15. Multinomial Diffusion Equation

    SciTech Connect

    Balter, Ariel I.; Tartakovsky, Alexandre M.

    2011-06-01

    We have developed a novel stochastic, space/time discrete representation of particle diffusion (e.g. Brownian motion) based on discrete probability distributions. We show that in the limit of both very small time step and large concentration, our description is equivalent to the space/time continuous stochastic diffusion equation. Being discrete in both time and space, our model can be used as an extremely accurate, efficient, and stable stochastic finite-difference diffusion algorithm when concentrations are so small that computationally expensive particle-based methods are usually needed. Through numerical simulations, we show that our method can generate realizations that capture the statistical properties of particle simulations. While our method converges converges to both the correct ensemble mean and ensemble variance very quickly with decreasing time step, but for small concentration, the stochastic diffusion PDE does not, even for very small time steps.

  16. Optimization of the diffusive gradients in thin films (DGT) method for simultaneous assay of potassium and plant-available phosphorus in soils.

    PubMed

    Zhang, Yulin; Mason, Sean; McNeill, Ann; McLaughlin, Michael J

    2013-09-15

    Potassium (K) and phosphorus (P) are two important macronutrients for crops, and are usually applied to soils as granular fertilizer before seeding. Therefore, accurate soil tests prior to planting to predict crop response to fertilizers are important in optimizing crop yields. Traditional methods used for testing both available K and P in soils, which are based on chemical extraction procedures, are to be soil-type dependent, and the predictive relationships across a broad range of soils are generally poor. The diffusive gradients in thin films (DGT) technique, based on diffusion theory, is extensively used to measure the diffusive supply of trace elements, metals and some nutrients in soils and water. When DGT is used to assess plant-available P in soils, a good relationship is found between crop response to P fertilizer and concentrations of P in soil measured by DGT, and therefore the DGT method provides a more precise recommendation of P fertilizer requirements. Adaptation of the DGT method to measure plant-available K in soils has already been attempted [1], but limitations were reported due to the non-uniform size of the resin gel, decreased K binding rate of the gel at long deployment times and a limited ability to measure a wide range of K concentrations. To eliminate these problems, a new resin gel has been developed by combining Amberlite and ferrihydrite. This mixed Amberlite and ferrihydrite (MAF) gel has improved properties in terms of handling and even distribution of Amberlite in the gel. The elution efficiencies of the MAF gel for K and P were 90% and 96%, respectively. The diffusion coefficient of K through the diffusive gel was 1.30 × 10(-5)cm(2)s(-1) at 22 ± 1°C and was stable through time. Since ferrihydrite is already used in DGT P testing, the ability of the MAF gel to assess available P simultaneously was also assessed. The MAF gel performed the same as the traditional ferrihydrite gel for available P assessment in a wide variety of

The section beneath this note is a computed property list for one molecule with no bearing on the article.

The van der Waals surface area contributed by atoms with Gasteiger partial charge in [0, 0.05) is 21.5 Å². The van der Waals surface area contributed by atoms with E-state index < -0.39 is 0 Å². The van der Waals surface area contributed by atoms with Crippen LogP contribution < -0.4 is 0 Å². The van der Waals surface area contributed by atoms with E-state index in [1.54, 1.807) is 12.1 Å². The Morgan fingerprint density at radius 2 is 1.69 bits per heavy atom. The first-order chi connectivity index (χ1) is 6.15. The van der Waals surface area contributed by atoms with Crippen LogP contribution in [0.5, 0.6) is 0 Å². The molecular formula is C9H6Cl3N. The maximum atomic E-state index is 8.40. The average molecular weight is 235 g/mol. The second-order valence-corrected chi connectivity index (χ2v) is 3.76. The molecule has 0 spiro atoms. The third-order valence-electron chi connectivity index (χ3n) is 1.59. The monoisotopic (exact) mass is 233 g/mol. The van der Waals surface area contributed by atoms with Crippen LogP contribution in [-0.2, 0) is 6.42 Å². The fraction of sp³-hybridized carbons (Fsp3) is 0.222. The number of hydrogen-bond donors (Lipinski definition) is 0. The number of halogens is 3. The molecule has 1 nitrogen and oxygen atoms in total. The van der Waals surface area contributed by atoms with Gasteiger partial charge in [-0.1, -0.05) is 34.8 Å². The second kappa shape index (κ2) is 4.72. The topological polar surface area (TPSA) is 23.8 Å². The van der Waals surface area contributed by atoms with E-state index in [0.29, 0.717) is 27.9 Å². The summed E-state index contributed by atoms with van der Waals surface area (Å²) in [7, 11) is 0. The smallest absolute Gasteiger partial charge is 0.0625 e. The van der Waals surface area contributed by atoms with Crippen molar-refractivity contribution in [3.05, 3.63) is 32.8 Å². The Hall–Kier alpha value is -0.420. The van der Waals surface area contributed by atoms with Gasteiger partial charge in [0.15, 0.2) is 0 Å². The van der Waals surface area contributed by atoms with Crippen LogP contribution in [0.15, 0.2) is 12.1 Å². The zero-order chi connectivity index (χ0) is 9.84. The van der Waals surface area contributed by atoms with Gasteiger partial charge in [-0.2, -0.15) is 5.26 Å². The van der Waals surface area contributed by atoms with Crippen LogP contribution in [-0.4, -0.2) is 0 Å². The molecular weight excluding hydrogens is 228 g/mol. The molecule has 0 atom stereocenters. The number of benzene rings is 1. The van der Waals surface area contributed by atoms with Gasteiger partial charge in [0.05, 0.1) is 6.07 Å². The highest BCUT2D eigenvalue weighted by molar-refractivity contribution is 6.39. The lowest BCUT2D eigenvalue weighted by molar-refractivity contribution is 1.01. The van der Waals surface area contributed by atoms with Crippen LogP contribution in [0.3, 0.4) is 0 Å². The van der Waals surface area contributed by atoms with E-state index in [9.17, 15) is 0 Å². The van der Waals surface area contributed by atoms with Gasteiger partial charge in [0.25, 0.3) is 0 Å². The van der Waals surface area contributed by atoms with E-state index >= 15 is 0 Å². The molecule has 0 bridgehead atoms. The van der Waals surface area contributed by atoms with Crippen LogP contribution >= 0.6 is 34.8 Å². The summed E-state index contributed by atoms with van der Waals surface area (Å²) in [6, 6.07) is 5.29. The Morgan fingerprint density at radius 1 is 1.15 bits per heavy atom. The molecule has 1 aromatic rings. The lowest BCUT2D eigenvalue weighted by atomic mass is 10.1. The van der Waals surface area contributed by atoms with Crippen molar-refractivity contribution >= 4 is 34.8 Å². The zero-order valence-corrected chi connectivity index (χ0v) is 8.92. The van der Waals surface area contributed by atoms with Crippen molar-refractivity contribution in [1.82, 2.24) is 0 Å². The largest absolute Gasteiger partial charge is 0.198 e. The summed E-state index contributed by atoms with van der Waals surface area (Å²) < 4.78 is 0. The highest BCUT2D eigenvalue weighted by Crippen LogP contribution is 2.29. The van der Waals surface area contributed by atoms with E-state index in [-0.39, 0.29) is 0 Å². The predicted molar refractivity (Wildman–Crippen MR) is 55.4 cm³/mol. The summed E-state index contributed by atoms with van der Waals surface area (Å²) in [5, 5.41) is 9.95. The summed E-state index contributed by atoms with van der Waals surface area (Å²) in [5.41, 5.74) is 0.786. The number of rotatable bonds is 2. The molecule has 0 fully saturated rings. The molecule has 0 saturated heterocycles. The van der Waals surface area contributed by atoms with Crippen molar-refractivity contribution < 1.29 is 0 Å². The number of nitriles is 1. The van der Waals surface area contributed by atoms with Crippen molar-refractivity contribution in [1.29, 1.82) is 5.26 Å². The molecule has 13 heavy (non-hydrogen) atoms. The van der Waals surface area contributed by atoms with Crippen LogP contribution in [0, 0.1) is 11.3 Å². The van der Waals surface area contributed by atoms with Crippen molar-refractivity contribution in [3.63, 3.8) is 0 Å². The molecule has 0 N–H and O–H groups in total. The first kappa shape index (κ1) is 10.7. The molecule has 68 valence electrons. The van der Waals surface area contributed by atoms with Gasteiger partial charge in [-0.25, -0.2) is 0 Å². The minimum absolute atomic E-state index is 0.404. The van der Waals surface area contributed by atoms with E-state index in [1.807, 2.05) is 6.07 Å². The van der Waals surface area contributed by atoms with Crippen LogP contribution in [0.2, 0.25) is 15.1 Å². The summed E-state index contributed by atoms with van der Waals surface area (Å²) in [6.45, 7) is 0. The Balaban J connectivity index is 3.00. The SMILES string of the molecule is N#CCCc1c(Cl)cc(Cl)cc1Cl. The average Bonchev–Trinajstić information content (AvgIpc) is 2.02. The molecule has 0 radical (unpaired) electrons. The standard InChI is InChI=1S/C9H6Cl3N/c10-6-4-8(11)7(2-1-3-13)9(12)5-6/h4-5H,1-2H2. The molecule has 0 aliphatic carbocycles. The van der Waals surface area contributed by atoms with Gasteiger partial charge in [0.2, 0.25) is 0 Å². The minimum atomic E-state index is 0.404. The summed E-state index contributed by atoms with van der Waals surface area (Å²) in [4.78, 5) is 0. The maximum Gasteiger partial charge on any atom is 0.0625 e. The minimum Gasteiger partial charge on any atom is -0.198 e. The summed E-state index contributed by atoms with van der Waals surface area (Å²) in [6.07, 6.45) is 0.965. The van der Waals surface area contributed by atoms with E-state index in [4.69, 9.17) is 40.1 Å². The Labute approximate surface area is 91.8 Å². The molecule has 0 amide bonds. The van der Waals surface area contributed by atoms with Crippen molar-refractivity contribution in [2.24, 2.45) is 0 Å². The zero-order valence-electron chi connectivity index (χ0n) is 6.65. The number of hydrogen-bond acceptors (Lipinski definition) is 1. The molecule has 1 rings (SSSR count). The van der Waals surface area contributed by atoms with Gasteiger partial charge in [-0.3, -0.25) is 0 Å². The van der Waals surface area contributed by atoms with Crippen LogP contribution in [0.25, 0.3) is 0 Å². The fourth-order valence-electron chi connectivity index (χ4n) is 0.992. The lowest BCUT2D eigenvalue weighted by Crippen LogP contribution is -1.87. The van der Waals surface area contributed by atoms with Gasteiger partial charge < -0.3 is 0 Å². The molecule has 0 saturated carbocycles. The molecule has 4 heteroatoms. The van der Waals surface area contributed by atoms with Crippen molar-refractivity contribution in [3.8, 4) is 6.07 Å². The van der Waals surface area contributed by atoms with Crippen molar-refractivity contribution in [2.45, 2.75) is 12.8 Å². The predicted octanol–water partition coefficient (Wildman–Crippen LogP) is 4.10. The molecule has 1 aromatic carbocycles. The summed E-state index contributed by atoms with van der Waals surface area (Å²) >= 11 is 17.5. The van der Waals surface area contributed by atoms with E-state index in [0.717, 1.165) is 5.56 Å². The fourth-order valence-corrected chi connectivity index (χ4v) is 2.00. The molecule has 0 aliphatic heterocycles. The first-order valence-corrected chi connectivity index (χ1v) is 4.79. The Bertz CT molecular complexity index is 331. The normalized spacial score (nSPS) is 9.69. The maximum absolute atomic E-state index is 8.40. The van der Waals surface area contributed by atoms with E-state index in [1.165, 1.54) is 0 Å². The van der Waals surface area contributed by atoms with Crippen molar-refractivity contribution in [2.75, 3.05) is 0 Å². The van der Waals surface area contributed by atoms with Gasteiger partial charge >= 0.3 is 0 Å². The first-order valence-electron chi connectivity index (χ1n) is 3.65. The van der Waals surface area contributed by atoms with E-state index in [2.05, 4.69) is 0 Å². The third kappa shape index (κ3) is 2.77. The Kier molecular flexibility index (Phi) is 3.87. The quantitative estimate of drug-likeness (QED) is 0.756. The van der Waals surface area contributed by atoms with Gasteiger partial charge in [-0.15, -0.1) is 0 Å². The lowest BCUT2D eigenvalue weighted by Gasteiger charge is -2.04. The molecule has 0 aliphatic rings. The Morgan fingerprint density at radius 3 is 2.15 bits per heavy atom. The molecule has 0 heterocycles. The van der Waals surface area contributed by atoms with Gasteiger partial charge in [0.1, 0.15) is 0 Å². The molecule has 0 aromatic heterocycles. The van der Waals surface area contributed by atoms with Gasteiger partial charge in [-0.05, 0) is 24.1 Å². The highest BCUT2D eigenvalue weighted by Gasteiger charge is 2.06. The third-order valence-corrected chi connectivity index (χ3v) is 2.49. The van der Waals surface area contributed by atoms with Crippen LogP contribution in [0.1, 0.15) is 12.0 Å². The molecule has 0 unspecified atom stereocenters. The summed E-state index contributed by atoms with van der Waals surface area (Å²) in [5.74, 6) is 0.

17. Adsorption and Diffusion of Fructose in Zeolite HZSM-5: Selection of Models and Methods for Computational Studies

    SciTech Connect

    Cheng, Lei; Curtiss, Larry A.; Assary, Rajeev S.; Greeley, Jeffrey P.; Kerber, Torsten; Sauer, Joachim

    2011-11-10

    The adsorption and protonation of fructose inHZSM-5 have been studied for the assessment of models for accurate reaction energy calculations and the evaluation of molecular diffusivity. The adsorption and protonation were calculated using 2T, 5T, and 46T clusters as well as a periodic model. The results indicate that the reaction thermodynamics cannot be predicted correctly using small cluster models, such as 2T or 5T, because these small cluster models fail to represent the electrostatic effect of a zeolite cage, which provides additional stabilization to the ion pair formed upon the protonation of fructose. Structural parameters optimized using the 46T cluster model agree well with those of the full periodic model; however, the calculated reaction energies are in significant error due to the poor account of dispersion effects by density functional theory. The dispersion effects contribute -30.5 kcal/mol to the binding energy of fructose in the zeolite pore based on periodic model calculations that include dispersion interactions. The protonation of the fructose ternary carbon hydroxyl group was calculated to be exothermic by 5.5 kcal/mol with a reaction barrier of 2.9 kcal/mol using the periodic model with dispersion effects. Our results suggest that the internal diffusion of fructose in HZSM-5 is very likely to be energetically limited and only occurs at high temperature due to the large size of the molecule.